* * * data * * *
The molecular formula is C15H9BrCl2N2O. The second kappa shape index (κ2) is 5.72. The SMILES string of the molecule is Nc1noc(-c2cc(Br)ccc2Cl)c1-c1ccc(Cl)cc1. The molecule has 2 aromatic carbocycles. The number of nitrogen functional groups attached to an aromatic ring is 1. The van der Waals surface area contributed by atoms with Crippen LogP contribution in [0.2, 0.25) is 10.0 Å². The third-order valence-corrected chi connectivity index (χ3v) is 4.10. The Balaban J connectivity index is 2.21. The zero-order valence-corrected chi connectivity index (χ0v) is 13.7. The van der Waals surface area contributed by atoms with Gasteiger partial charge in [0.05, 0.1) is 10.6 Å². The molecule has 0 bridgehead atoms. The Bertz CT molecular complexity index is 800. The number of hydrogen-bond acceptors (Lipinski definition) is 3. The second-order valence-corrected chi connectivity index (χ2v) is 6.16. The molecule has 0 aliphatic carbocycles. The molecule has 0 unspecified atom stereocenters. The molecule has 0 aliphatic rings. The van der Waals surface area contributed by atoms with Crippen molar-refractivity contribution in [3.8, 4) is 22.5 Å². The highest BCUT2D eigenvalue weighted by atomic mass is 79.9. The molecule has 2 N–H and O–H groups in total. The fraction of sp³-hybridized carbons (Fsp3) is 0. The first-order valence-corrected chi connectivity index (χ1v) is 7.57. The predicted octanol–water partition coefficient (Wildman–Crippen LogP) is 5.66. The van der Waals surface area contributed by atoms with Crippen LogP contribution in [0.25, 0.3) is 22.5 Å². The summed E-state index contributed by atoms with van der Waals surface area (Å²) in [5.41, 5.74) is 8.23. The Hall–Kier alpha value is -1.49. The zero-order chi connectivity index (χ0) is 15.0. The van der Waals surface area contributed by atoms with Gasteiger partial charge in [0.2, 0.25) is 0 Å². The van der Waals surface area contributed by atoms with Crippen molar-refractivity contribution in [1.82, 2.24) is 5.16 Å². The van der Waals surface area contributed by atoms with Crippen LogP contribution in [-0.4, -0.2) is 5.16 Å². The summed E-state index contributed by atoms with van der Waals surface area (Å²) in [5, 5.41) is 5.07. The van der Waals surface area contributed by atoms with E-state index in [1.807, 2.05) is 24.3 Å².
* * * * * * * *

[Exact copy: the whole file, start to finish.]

The molecular formula is C15H9BrCl2N2O. The second kappa shape index (κ2) is 5.72. The SMILES string of the molecule is Nc1noc(-c2cc(Br)ccc2Cl)c1-c1ccc(Cl)cc1. The molecule has 2 aromatic carbocycles. The number of nitrogen functional groups attached to an aromatic ring is 1. The van der Waals surface area contributed by atoms with Crippen LogP contribution in [0.2, 0.25) is 10.0 Å². The third-order valence-corrected chi connectivity index (χ3v) is 4.10. The Balaban J connectivity index is 2.21. The zero-order valence-corrected chi connectivity index (χ0v) is 13.7. The van der Waals surface area contributed by atoms with Gasteiger partial charge in [0.05, 0.1) is 10.6 Å². The molecule has 0 bridgehead atoms. The Bertz CT molecular complexity index is 800. The number of hydrogen-bond acceptors (Lipinski definition) is 3. The second-order valence-corrected chi connectivity index (χ2v) is 6.16. The molecule has 0 aliphatic carbocycles. The molecule has 0 unspecified atom stereocenters. The molecule has 0 aliphatic rings. The van der Waals surface area contributed by atoms with Crippen molar-refractivity contribution in [3.8, 4) is 22.5 Å². The highest BCUT2D eigenvalue weighted by atomic mass is 79.9. The molecule has 2 N–H and O–H groups in total. The fraction of sp³-hybridized carbons (Fsp3) is 0. The first-order valence-corrected chi connectivity index (χ1v) is 7.57. The predicted octanol–water partition coefficient (Wildman–Crippen LogP) is 5.66. The van der Waals surface area contributed by atoms with Crippen LogP contribution in [0.25, 0.3) is 22.5 Å². The summed E-state index contributed by atoms with van der Waals surface area (Å²) in [5.41, 5.74) is 8.23. The Hall–Kier alpha value is -1.49. The zero-order chi connectivity index (χ0) is 15.0. The van der Waals surface area contributed by atoms with Gasteiger partial charge in [0.2, 0.25) is 0 Å². The van der Waals surface area contributed by atoms with Crippen molar-refractivity contribution in [1.82, 2.24) is 5.16 Å². The van der Waals surface area contributed by atoms with Crippen LogP contribution in [-0.4, -0.2) is 5.16 Å². The summed E-state index contributed by atoms with van der Waals surface area (Å²) in [5, 5.41) is 5.07. The van der Waals surface area contributed by atoms with E-state index in [1.807, 2.05) is 24.3 Å².